sages 2| and 22. It should be here noted that the
lower end portion 25 of the main body portion
Further, the carbonator should be capable of
supplying an adequate supply of highly carbo- ‘
nat'ed water'when the dispensing machine is be
ing operated at its full capacity for a substan4
tial period of time.
With the foregoing objectives in view, I have
designed the carbonator herein described‘and il
lustrated in the accompanying drawings, where
Fig. 1 is a front elevation, partially in section
is reduced in size and is externally threaded as
at 26.
A member 21 resembling a nut is internally
threaded at its upper end 28 for engagement with
the threads 26 of the main body portion l8. It
should be noted that the lower end 25 of the
body portion l8 and the upper inner bore of nut
21 have cooperating ?at portions 29 which limit
the movement of the nut relative to the main
body portion. This ensures accurate spacing of
the ports and passages of the nozzle assembly.
showinga carbonator assembly embodying the
‘That portion of the nut just below the dis
4.0. charge-end of the water port 22 is drilled to pro
Fig. 2 is a plan view of the assembly;
vide‘a mixing chamber 30. It should be noted
Fig. 3 is a vertical section on an enlarged scale
that there is a short tip or extension 3| from the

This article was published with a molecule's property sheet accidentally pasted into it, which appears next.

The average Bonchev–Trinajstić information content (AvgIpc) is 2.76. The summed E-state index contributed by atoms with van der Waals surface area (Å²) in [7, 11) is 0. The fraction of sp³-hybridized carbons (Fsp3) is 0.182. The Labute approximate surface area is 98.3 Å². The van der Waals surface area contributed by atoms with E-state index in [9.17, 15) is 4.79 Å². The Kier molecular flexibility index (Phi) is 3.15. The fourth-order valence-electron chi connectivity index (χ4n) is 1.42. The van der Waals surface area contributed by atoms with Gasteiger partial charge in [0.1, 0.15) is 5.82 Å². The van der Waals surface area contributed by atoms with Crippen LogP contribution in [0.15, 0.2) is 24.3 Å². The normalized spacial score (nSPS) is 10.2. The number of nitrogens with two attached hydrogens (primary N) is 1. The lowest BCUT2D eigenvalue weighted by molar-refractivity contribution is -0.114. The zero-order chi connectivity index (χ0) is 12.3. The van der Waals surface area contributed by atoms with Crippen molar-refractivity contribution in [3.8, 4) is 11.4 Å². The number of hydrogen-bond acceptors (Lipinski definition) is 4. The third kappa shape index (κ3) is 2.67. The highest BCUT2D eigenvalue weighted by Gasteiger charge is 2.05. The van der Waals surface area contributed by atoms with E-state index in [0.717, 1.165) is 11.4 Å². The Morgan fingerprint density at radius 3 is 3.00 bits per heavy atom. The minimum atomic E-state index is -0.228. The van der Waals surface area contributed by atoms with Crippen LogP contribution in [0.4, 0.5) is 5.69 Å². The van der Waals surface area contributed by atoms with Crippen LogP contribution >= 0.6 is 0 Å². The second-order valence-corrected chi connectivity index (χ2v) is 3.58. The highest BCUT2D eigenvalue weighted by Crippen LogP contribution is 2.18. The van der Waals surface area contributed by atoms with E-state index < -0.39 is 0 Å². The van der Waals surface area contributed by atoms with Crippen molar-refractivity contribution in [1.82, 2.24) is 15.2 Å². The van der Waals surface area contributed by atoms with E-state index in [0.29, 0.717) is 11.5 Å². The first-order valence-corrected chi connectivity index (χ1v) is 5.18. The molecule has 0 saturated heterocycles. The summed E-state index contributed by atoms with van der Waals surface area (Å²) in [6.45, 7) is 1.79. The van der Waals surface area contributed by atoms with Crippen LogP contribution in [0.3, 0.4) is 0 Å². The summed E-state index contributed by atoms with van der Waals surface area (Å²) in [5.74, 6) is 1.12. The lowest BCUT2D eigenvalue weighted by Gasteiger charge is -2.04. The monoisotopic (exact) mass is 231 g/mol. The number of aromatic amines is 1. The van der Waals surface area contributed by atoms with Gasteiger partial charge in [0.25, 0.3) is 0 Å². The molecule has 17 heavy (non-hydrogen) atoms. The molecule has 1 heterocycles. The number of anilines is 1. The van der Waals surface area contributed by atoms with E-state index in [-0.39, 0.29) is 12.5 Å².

taken on line III—III of Fig. 2 and showing the
body portion 25, which extension just penetrates
detailed construction of the mixing nozzle; and
into the mixing chamber 30. It should also be
5;. Fig.4 ‘is a section showing themixingport'ion 4 noted that this extension 3| is spaced from the
of the mixing nozzle.
side walls of the mixing chamber to form a ref
The carbonator comprises a closed shell or
pressure vessel III for receiving and storing car
bonated water, a gas and water mixing nozzle ||
disposed at the top of, and discharging into the .
vessel l0, and a liquid level control means com
prising a. chamber | 2 attached to and in open
communication with the vessel ID.
The particular form the pressure vessel and
the liquid level control means takes is not par
stricted area 32.
The port 24 provides the entry passage for car
bon dioxide into a circular and angular chamber
33 formed between the upper part of nut 21 and
the lower end 25 of the main body portion. The
gas then flows or rather is aspirated through re
striction 32 and enters mixing chamber 30 where
it meets the water coming from port 22. The
55 carbonated water is discharged from the mixing
The structure herein described has the advan
tage of no moving partsv The water pressure
required for good carbonation is not excessively
high. This is important where the water pressure
must be supplied from a pump. Further, the